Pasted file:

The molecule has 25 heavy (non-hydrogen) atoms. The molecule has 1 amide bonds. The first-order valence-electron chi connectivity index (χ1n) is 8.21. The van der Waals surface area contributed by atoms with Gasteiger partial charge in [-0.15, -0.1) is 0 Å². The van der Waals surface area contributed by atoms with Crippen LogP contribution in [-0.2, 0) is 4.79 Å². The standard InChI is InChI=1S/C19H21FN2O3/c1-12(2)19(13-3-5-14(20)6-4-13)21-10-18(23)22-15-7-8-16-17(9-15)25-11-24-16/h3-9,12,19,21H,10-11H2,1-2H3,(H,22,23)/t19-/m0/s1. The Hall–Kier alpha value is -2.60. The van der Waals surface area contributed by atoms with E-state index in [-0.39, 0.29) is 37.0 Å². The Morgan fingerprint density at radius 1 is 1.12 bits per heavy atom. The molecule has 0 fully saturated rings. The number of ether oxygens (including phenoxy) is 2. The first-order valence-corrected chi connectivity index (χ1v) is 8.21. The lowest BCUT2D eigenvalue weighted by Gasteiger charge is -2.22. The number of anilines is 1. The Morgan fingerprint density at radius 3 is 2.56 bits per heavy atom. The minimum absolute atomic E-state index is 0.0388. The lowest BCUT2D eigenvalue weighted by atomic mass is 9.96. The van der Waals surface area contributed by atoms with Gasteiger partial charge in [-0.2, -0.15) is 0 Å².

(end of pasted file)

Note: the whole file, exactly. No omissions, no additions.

The molecule has 25 heavy (non-hydrogen) atoms. The molecule has 1 amide bonds. The first-order valence-electron chi connectivity index (χ1n) is 8.21. The van der Waals surface area contributed by atoms with Gasteiger partial charge in [-0.15, -0.1) is 0 Å². The van der Waals surface area contributed by atoms with Crippen LogP contribution in [-0.2, 0) is 4.79 Å². The standard InChI is InChI=1S/C19H21FN2O3/c1-12(2)19(13-3-5-14(20)6-4-13)21-10-18(23)22-15-7-8-16-17(9-15)25-11-24-16/h3-9,12,19,21H,10-11H2,1-2H3,(H,22,23)/t19-/m0/s1. The Hall–Kier alpha value is -2.60. The van der Waals surface area contributed by atoms with E-state index in [-0.39, 0.29) is 37.0 Å². The Morgan fingerprint density at radius 1 is 1.12 bits per heavy atom. The molecule has 0 fully saturated rings. The number of ether oxygens (including phenoxy) is 2. The first-order valence-corrected chi connectivity index (χ1v) is 8.21. The lowest BCUT2D eigenvalue weighted by Gasteiger charge is -2.22. The number of anilines is 1. The Morgan fingerprint density at radius 3 is 2.56 bits per heavy atom. The minimum absolute atomic E-state index is 0.0388. The lowest BCUT2D eigenvalue weighted by atomic mass is 9.96. The van der Waals surface area contributed by atoms with Gasteiger partial charge in [-0.2, -0.15) is 0 Å².